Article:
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Indians Indians Archive For the Indians, How Does It End?
Written by Jeff Rich

Jeff Rich

Dennys"All things end badly, otherwise they wouldn't end."

It's probably one of the greatest lines you're going to pull out of any Tom Cruise, though arguments will be heard regarding ghostriders and full patterns, and as our favorite TV shows of the late 90s and early 2000s conclude, we are honest enough with ourselves to know that they will probably end badly.  Seinfeld was a train wreck, the masses didn't care for The Sopranos instant blackout, and The Office was at the tail end of a 2-year tailspin when a passable finale bailed it out.  Make no mistake about it; they all ended badly. So too, has every season of Indians baseball, from Mark Lewis's strikeout for the final out at Municipal Stadium to Edgar Renteria's ground ball up the middle at whatever Joe Robbie was called on that particular night in 1997.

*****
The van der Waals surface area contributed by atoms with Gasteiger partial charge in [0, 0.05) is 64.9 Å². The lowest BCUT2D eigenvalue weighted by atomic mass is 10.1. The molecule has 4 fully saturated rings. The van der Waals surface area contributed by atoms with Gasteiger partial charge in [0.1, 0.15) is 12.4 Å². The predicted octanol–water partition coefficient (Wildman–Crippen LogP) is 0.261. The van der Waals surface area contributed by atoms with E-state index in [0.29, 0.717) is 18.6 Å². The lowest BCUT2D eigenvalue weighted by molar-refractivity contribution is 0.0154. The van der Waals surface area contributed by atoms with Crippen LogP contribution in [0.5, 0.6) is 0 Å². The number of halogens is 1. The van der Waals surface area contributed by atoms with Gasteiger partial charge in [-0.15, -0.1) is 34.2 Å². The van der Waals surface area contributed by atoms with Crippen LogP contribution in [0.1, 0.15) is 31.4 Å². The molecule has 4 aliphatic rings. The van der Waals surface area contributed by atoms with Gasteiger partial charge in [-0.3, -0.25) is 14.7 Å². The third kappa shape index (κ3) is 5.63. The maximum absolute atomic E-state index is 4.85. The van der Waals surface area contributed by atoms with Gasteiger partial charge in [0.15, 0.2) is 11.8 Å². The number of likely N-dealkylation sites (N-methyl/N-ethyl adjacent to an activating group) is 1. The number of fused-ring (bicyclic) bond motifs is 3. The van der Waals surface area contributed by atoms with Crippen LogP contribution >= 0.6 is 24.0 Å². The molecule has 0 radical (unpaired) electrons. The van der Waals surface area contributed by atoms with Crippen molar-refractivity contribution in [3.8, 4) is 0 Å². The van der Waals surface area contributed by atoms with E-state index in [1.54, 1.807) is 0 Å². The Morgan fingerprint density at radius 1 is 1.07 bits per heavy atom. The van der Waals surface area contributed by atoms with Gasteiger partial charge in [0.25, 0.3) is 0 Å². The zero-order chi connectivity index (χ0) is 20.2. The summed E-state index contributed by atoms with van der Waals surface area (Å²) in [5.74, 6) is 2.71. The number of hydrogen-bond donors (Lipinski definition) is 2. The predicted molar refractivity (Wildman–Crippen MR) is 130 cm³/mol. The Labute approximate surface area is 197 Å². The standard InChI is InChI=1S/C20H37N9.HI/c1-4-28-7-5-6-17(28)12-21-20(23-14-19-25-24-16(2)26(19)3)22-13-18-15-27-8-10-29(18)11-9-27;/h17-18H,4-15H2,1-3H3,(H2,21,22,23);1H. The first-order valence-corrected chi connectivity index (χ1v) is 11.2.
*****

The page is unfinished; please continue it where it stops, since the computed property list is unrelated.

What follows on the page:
They all end badly.  For many, this summer will be the time to start fooling ourselves that it will be different, that Vince Gilligan has something up his sleeve, and the final act of The Ballad of Walter White will satiate our needs as viewers.  So, why should Breaking Bad be any different?  Is it because we know we're watching something great as it's happening?  I don't think we really knew that as we watched The Wire, not until it was over and we looked back.  Even with that being the case, it didn't end well; it just ended, with a very up-front lesson in reality.  The bad guy doesn't always lose.  Not to go all Hawk Harrelson here, but it's okay to refer to the home team as the "good guys" in the case of the Indians, and we've dealt with the same reality for 65 years.

The good guys never win.  It always ends badly.

Of course, we don't know anything about October, so we don't have our buying a machine gun at Denny's moment to look forward to.  By the way, if you haven't seen Breaking Bad, I'm not giving anything away here, but it's one I highly recommend.  Anyway, we have an idea of what's going to happen in the same way we knew Episode III of Star Wars would end with Anakin Skywalker becoming Darth Vader, but we know little of the events that lead up to it.  Forget about Walter White's meth operation for a second, I think we know how it ends for the Indians, but what if we're wrong?